Magnetic Reversal of Artificial Kagome Ice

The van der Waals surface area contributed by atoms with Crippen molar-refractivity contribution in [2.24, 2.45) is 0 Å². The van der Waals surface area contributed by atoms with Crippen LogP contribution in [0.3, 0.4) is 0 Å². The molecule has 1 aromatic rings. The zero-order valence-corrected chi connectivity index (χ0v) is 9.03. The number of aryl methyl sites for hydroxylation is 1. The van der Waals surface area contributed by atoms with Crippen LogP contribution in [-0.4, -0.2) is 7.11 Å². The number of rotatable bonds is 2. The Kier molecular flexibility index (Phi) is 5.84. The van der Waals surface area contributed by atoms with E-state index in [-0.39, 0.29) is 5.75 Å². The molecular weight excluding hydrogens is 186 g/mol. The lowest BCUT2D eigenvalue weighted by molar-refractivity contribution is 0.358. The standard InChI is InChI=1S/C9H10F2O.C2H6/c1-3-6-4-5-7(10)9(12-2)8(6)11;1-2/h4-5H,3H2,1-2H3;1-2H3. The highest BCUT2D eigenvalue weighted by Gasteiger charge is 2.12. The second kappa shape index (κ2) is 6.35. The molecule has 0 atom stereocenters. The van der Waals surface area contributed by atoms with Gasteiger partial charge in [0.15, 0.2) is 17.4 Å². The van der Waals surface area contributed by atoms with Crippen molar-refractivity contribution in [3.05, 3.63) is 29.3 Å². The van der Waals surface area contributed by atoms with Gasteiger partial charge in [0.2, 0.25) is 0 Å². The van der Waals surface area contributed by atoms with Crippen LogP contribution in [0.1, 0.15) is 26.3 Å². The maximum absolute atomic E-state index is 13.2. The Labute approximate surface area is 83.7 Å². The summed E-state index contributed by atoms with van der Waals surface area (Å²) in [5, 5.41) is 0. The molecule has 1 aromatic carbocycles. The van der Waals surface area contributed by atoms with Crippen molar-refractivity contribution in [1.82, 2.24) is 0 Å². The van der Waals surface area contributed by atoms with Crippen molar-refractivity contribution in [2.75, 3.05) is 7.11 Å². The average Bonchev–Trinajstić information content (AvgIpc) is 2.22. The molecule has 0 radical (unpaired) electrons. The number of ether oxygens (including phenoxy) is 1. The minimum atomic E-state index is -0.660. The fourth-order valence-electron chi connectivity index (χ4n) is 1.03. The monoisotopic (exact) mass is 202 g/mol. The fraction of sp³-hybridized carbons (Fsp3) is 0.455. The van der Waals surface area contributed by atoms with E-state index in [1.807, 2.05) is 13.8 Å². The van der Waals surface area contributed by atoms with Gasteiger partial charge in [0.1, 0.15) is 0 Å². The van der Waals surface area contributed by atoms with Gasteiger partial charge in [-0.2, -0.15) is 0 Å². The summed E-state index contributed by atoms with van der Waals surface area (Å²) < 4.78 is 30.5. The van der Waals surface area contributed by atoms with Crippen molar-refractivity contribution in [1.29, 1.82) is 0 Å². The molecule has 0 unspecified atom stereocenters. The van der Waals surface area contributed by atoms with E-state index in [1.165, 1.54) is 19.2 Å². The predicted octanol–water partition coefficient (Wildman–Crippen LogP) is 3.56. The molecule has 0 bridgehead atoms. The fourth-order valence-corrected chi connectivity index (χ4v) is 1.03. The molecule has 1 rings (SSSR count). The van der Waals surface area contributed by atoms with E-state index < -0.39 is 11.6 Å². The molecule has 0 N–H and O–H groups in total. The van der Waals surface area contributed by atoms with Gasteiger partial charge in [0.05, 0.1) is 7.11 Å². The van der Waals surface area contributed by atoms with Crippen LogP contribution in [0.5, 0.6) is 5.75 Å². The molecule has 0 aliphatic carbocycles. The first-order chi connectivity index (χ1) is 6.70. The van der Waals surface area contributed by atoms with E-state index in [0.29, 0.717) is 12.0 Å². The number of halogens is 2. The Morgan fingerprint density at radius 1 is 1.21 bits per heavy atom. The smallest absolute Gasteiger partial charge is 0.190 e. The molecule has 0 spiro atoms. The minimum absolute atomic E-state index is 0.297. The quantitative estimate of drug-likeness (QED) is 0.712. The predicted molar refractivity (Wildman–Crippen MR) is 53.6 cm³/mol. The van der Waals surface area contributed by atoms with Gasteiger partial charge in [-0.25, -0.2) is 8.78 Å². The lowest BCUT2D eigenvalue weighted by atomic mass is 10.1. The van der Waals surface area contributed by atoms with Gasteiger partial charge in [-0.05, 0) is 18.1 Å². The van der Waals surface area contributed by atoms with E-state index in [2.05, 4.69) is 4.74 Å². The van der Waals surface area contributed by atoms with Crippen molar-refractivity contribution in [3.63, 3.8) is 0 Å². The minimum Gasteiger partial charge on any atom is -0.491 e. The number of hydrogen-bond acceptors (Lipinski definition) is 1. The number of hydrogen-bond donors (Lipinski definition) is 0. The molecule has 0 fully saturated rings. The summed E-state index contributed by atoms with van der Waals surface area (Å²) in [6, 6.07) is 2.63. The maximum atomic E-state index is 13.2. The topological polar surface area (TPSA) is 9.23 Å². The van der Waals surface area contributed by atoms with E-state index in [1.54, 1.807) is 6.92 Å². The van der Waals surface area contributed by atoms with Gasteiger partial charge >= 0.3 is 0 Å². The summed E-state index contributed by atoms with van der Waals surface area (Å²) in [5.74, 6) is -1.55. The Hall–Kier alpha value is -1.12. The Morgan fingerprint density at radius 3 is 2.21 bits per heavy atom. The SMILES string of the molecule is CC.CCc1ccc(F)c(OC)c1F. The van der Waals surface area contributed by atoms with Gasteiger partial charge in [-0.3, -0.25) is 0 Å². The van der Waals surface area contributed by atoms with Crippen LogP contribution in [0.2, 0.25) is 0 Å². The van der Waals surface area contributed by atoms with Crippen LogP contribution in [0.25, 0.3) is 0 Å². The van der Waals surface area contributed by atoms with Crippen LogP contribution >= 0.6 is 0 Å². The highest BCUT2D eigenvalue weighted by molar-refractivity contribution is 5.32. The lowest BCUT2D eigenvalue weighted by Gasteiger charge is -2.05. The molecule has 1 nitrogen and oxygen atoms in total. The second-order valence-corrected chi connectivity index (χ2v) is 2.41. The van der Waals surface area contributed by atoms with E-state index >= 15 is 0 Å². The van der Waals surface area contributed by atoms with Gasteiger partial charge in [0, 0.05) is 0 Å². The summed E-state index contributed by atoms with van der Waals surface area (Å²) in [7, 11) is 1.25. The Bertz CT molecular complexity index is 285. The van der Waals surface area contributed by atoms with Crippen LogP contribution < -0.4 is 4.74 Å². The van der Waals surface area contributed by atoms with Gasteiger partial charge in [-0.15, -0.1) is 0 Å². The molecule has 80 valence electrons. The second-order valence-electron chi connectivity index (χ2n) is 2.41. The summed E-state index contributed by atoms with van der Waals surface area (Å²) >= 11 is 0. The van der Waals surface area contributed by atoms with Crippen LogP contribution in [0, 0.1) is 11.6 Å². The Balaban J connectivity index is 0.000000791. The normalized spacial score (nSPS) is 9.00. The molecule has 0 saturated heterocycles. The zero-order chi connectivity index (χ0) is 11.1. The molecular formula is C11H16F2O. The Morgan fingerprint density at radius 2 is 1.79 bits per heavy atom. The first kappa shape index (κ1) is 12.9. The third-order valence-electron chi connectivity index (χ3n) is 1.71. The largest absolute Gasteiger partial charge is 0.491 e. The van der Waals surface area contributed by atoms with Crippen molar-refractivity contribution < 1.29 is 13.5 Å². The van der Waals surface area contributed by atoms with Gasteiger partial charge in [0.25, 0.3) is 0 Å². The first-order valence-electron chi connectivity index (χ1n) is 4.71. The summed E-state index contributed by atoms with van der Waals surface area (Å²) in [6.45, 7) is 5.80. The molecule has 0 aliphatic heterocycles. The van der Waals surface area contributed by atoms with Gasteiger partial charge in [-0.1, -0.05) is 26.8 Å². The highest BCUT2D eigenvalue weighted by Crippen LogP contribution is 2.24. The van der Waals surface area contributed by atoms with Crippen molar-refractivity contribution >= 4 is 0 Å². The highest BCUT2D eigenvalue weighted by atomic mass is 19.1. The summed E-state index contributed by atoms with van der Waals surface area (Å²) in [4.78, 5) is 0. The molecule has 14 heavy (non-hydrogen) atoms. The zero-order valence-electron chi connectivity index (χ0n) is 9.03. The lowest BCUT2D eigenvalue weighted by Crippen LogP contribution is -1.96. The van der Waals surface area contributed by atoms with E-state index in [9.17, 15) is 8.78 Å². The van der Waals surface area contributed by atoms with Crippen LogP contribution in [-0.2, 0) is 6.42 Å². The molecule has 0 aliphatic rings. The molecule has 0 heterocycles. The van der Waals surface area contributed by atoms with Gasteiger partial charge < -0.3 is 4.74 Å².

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Geometric frustration is a phenomenon where a crystalline material cannot satisfy all of its competing interactions, which can drastically change the behavior of a material. When water freezes into solid ice, the hydrogen atom positions are geometrically frustrated due to different interactions among neighboring oxygen atoms. Frustration is not limited to electrostatic interactions, though. Magnetic spin ice mimics the crystal structure and, therefore, the frustration of water ice. However, a problem with the spin ices is that the details of the magnetic state cannot be imaged which makes the dynamics difficult to probe. In 2006, a model system known as “artificial” spin ice was created to alleviate these problems. The artificial spin ices are also geometrically frustrated, but they are easier to fabricate, and the interactions in the system can be tailored to suit the experiment. They are made of lithographically defined arrays of interacting ferromagnetic elements, and the entire sample may be imaged to view the details of the magnetic state through a dynamic process. The research presented here focuses on artificial spin ices with a honeycomb shape known as artificial kagome ice. Low disorder samples are created to study the dynamics of the magnetic reversal process to better understand the statistics and kinetics of the reversal process of frustrated materials. Results indicate reversals are defined by a complex avalanche process with a randomness that can be tuned by crystal geometry and reversal angle. Magnetically reversing samples at field angles of 180°, 100°, and 120° allows us to directly measure the disorder in our samples. Many 180° reversals were performed to allow us to measure the randomness of the reversals. Reversals at 180° are highly random, whereas at 100° and 120° they are much less so. There appears to be a change in the nature of the reversals at an angle of θ = 130° where avalanches start appearing in the reversals. As the angle is increased, large avalanches spanning the entire crystal start to dominate the reversal process. The detailed image sequences of an artificial spin kagome ice sample allow us to simply model the behavior of the crystal as the motion of magnetic monopoles. Also, we make connections to the well-studied science of Barkhausen noise in magnetic materials noting that our samples exhibit the power law behavior typical of Barkhausen experiments.